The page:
White House, FBI differ in accounts of investigation of aide
WASHINGTON (AP) — Contradicting the White House, the FBI said it gave the Trump administration information on multiple occasions last year about a top aide accused of domestic abuse by his two ex-wives, and the investigation wrapped up in January.
That account by FBI Director Christopher Wray challenged the White House assertion that Rob Porter's background "investigation was ongoing" and officials first learned the extent of accusations against him only last week, just before he abruptly resigned.
Wray's testimony on Tuesday marked the latest development in a scandal that has called into question the judgment of senior members of the White House staff, put new stress on the administration's already strained credibility with the public, and drawn accusations of tone-deaf handling of abuse allegations.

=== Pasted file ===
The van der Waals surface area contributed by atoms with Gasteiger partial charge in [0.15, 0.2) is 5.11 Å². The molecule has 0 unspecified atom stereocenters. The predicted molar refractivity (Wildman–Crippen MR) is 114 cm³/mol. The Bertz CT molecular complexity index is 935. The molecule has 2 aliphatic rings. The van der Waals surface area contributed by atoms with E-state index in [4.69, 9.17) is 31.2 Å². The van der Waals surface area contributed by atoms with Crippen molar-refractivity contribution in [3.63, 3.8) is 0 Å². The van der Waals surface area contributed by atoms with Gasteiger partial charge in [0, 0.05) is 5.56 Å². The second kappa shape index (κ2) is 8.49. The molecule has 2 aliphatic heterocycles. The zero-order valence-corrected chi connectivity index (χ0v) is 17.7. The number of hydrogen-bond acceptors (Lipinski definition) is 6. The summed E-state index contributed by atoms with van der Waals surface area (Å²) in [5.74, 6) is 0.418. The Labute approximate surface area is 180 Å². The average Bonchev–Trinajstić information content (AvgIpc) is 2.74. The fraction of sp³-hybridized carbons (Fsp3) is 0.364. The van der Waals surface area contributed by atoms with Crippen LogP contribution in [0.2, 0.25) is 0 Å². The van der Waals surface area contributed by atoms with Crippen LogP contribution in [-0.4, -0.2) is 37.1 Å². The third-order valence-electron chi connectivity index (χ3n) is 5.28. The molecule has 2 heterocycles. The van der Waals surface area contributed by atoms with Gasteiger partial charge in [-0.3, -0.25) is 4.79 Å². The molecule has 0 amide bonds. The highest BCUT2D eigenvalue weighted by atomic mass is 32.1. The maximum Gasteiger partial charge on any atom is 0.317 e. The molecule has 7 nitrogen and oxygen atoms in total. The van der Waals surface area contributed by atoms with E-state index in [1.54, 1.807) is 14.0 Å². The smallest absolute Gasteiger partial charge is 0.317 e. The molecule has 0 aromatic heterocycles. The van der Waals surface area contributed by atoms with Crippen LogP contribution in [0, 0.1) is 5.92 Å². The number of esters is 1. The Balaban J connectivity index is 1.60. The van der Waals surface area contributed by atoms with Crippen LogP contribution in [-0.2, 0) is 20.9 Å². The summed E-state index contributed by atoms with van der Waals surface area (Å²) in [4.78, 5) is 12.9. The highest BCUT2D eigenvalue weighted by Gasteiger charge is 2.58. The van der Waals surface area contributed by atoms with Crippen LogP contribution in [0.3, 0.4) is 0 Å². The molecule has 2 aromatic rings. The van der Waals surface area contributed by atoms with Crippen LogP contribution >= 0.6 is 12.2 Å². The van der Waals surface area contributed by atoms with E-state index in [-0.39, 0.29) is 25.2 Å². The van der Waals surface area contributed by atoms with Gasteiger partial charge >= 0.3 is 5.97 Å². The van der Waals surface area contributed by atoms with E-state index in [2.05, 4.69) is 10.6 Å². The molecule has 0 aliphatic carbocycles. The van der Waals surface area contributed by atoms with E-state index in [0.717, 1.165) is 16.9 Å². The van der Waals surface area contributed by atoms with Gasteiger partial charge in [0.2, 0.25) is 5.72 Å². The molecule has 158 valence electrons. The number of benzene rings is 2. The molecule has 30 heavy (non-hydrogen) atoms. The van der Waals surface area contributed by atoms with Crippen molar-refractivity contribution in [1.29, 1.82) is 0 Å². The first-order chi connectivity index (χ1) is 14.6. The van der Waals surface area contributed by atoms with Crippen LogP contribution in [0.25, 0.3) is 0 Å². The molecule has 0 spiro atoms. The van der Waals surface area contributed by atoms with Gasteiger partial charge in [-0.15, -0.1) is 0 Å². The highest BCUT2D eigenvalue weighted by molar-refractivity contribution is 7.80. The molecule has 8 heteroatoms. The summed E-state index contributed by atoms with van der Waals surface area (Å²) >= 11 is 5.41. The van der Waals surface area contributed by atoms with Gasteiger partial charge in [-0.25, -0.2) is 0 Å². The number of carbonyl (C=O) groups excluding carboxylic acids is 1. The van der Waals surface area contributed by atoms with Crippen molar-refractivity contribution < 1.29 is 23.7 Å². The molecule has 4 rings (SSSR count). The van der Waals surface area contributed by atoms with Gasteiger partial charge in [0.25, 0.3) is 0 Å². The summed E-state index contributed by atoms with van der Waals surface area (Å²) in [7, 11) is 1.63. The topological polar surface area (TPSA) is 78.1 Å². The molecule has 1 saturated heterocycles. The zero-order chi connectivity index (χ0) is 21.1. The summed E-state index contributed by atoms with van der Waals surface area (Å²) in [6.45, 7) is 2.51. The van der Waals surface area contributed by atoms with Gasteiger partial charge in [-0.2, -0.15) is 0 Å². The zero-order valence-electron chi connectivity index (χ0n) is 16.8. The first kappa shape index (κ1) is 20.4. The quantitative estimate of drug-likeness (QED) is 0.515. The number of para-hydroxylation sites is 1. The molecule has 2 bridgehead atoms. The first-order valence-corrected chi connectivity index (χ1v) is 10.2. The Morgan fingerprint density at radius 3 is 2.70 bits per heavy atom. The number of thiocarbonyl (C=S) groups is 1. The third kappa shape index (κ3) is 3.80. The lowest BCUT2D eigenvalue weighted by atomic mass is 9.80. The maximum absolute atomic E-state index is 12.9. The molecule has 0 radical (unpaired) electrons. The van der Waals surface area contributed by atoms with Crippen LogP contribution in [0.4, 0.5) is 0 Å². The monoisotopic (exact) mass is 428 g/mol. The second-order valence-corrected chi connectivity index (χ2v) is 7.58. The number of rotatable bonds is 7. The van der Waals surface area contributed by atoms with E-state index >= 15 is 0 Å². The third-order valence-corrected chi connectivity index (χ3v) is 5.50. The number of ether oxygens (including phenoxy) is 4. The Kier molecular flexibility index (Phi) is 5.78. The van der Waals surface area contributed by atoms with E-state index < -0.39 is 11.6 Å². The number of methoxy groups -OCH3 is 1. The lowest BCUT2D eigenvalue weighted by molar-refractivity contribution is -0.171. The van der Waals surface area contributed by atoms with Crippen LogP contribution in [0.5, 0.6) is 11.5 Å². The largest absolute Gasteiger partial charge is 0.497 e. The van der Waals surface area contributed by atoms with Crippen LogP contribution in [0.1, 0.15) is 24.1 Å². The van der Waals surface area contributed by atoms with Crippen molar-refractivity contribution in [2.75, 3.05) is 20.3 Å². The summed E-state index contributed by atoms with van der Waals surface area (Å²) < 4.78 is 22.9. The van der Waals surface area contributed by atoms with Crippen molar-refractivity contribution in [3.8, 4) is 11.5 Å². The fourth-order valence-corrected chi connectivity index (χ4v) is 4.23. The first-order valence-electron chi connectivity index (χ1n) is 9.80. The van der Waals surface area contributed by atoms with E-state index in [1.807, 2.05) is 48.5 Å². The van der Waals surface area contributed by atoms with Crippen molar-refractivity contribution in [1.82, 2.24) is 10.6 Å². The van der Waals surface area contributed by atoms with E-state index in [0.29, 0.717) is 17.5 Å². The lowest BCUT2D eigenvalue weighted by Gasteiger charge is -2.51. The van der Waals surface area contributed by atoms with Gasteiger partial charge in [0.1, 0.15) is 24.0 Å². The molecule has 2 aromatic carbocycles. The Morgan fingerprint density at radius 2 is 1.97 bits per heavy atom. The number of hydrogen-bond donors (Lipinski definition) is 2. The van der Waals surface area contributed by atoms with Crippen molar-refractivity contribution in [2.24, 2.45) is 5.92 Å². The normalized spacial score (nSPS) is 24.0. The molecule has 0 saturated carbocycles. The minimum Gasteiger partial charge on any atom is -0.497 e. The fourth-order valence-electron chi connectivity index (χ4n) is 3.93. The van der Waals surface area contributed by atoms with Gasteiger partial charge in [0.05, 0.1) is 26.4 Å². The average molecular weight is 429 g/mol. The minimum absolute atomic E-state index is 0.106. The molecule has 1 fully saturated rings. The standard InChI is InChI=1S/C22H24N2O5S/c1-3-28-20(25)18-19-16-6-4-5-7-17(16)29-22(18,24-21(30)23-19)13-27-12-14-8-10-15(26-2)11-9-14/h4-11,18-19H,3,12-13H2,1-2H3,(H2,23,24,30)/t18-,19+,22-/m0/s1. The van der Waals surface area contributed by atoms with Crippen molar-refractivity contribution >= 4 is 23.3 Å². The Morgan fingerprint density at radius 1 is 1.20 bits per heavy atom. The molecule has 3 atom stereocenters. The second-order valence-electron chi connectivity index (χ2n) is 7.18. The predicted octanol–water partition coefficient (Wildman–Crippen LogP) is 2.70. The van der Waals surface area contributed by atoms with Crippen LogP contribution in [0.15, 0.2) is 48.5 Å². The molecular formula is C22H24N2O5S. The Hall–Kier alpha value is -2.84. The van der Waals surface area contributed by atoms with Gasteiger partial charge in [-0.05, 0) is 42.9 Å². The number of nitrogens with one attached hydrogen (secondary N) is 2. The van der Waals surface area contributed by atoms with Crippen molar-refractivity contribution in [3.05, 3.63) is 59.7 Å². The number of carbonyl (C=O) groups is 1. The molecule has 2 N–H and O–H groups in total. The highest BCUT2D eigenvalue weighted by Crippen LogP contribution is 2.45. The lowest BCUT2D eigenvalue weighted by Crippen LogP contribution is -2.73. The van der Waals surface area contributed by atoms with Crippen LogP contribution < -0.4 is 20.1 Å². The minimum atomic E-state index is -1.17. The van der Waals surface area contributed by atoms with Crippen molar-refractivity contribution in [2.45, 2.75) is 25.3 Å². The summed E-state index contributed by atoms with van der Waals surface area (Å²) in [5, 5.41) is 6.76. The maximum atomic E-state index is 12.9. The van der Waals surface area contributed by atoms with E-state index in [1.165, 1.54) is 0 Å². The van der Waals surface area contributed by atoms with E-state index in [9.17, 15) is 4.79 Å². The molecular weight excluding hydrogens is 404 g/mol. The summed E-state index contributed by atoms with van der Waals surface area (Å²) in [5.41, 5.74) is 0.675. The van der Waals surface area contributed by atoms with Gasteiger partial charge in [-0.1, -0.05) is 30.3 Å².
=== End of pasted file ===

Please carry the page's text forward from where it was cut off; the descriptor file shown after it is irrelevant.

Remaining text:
Rep. Trey Gowdy, R-S.C., chairman of the House Committee on Oversight and Government Reform, told CNN on Wednesday that the panel decided Tuesday night to launch an investigation into how Porter was allowed to work at the White House under an interim security clearance despite allegations of spousal abuse.
The weeklong fallout from the allegations against Porter, President Donald Trump's staff secretary, has thrown the West Wing into chaos not seen since the earliest months of the administration and has sparked new rounds of recriminations inside the White House.
Privately, officials acknowledge that the public timeline offered last week – that the administration first learned of the ex-wives' charges against Porter last Tuesday – was flawed at best.
Several senior officials, including chief of staff John Kelly and White House counsel Don McGahn, were aware of the broad allegations against Porter for months, officials said.